But, worse, getting that significance required retaining two participants with eight new sexual partners each during the follow-up period. The decision to retain these participants was made after the pattern of results was examined with and without inclusion of these outliers. The authors say so and essentially say they decided because it made a better story.

The only group means and standard deviation included these two participants. Even including the participants, the average number of new sexual partners was less than one during some follow-up. We have no idea whether that one was risky or not. It’s a safer assumption that having eight new partners is risky, but even that we don’t know for sure.

Keep in mind for future reference: Investigators are supposed to make decisions about outliers without reference to the fate of the hypothesis being studied. And knowing nothing about this particular study, most authorities would say if two people out of 70 are way out there on a particular variable that otherwise has little variance, you should exclude them.

It is considered a Questionable Research Practice to make decisions about inclusion/exclusion based on what story the outcome of this decision allows the authors to tell. It is p-hacking, and significance chasing.

And note the distribution of numbers of vaginal sex partners. Twenty eight participants had none at the end of the study. Most accumulated less than one during the follow up, and even that mean number was distorted by two having eight partners. Hmm, it is going to be hard to get multivariate statistics to work appropriately when we get to the fancy neuroscience data. We could go off on discussions of multivariate normal or Poisson distributions or just think a bit..

We can do a little detective work and determine that one outlier was a male, another a female. (*1) Let’s go back to our eight little boxes of participants that are involved in the interpretation of the three-way interaction. It’s going to make a great difference exactly where the deviant male and female are dropped into one of the boxes or whether they are left out.

And think about sampling issues. What if, for reasons having nothing to with the study, neither of these outliers had shown up? Or if only one of them had showed up, it would skew the results in a particular direction, depending on whether the participant was the male or female.

Okay, if we were wasting our time continuing to read the article after finding what we did in the abstract, we are certainly wasting more of our time by continuing after reading this paragraph. But let’s keep poking around as an educational exercise.

The rest of the methods and results sections

We learn from the methods section that there was an ethnically diverse sample with a highly variable follow-up, from zero days to 3.9 years (M = 188.72 d, SD = 257.15; range = 0 d–3.19 years). And there were only 24 men in the original sample for the paper of 70 participants.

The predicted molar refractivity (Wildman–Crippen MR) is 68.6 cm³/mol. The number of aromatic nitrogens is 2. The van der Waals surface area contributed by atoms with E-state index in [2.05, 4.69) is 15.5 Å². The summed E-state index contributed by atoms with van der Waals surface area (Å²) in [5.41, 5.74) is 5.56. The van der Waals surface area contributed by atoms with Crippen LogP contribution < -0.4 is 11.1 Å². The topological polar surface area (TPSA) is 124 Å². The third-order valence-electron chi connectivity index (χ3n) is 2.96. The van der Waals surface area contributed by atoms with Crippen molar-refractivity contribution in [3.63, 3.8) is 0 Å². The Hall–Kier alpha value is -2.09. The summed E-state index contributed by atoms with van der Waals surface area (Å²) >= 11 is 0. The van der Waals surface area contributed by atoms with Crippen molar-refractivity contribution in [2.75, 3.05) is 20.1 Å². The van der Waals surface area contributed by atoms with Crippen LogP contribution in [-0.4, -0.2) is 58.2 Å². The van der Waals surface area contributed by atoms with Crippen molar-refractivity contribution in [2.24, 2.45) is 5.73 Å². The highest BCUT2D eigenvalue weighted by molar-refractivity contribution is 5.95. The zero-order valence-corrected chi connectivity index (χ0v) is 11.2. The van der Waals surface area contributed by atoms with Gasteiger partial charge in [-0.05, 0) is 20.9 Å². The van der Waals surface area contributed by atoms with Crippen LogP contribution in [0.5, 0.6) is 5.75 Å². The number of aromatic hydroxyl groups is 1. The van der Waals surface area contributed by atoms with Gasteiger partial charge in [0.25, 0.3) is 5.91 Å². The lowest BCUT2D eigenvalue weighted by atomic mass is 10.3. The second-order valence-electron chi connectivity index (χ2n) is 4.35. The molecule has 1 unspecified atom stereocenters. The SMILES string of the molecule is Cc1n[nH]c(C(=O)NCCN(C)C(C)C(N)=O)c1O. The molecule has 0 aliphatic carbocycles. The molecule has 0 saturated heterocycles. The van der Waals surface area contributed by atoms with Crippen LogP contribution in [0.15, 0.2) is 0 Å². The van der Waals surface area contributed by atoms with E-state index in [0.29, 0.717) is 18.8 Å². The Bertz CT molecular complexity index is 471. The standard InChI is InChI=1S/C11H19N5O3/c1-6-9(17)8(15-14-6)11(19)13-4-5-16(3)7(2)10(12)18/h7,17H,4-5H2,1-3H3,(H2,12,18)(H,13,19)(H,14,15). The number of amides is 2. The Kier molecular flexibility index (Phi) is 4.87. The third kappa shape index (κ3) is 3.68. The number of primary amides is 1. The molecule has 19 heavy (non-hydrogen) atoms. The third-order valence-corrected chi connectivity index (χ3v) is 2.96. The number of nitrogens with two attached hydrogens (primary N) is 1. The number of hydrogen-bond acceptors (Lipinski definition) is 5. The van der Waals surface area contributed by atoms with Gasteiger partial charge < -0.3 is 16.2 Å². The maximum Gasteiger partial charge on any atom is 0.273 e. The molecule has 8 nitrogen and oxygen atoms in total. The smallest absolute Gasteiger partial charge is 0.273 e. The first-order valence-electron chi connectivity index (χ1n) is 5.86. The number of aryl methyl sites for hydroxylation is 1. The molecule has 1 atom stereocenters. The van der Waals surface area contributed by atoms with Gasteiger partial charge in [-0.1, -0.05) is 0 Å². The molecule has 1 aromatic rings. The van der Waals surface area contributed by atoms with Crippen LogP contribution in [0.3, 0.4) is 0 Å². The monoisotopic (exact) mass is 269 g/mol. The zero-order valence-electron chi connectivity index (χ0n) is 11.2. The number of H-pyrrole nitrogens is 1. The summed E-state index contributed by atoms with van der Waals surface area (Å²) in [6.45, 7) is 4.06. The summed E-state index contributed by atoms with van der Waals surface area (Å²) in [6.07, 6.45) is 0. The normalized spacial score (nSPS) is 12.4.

We don’t know whether these two outliers had eight sexual partners within a week of the first assessment or they were the ones captured in extending the study to almost 4 years. That matters somewhat, but we also have to worry whether this was an appropriate sample – with so few participants in it in the first place and even fewer who had sex by the end of the study – and length of follow-up to do such a study. The mean follow-up of about six months and huge standard deviation suggest there is not a lot of evidence of risky behavior, at least in terms of casual vaginal sex.

This is all getting very funky.

So I wondered about the larger context of the study, with increasing doubts that the authors had gone to all this trouble just to test an a priori hypothesis about risky sex.

We are told that the larger context is the ongoing “Duke Neurogenetics Study (DNS), which assesses a wide range of behavioral and biological traits.” The extensive list of inclusions and exclusions suggests a much more ambitious study. If we had more time, we could go look up the Duke Neurogenetics Study and see if that’s the case. But I have a strong suspicion that the study was not organized around the specific research questions of this paper (*2). I really can’t tell without any preregistration of this particular paper but I certainly have questions about how much Hypothesizing after the Results Are Known (HARKing) is going on here in the refining of hypotheses and measures, and decisions about which data to report.

Further explorations of the results section

I remind readers that I know little about fMRI data. Put it aside and we can discover some interesting things reading through the brief results section.

Main effects of task

As expected, our fMRI paradigms elicited robust affect-related amygdala and reward-related VS activity across the entire parent sample of 917 participants (Fig. 1). In our substudy sample of 70 participants, there were no significant effects of gender (t(70) values < 0.88, p values >0.17) or age (r values < 0.22; p values > 0.07) on VS or amygdala activity in either hemisphere.

figure1Hmm, let’s focus on the second sentence first. The authors tell us absolutely nothing is going on in terms of differences in amygdala and reward-related VS activity in relation to age and gender in the sample of 70 participants in the current study. In fact, we don’t even need to know what “amygdala and reward-related VS activity” is to wonder why the first sentence of this paragraph directs us to a graph not of the 70 participants, but a larger sample of 917 participants. And when we go to figure 1, we see some wild wowie zowie, hit-the-reader-between-the-eyes differences (in technical terms, intraocular trauma) for women. And claims of p < 0.000001 twice. But wait! One might think significance of that magnitude would have to come from the 917 participants, except the labeling of the X-axis must come from the substudy of the 70 participants for whom data concerning number of sex partners was collected. Maybe the significance comes from the anchoring of one of the graph lines by the one wayout outlier.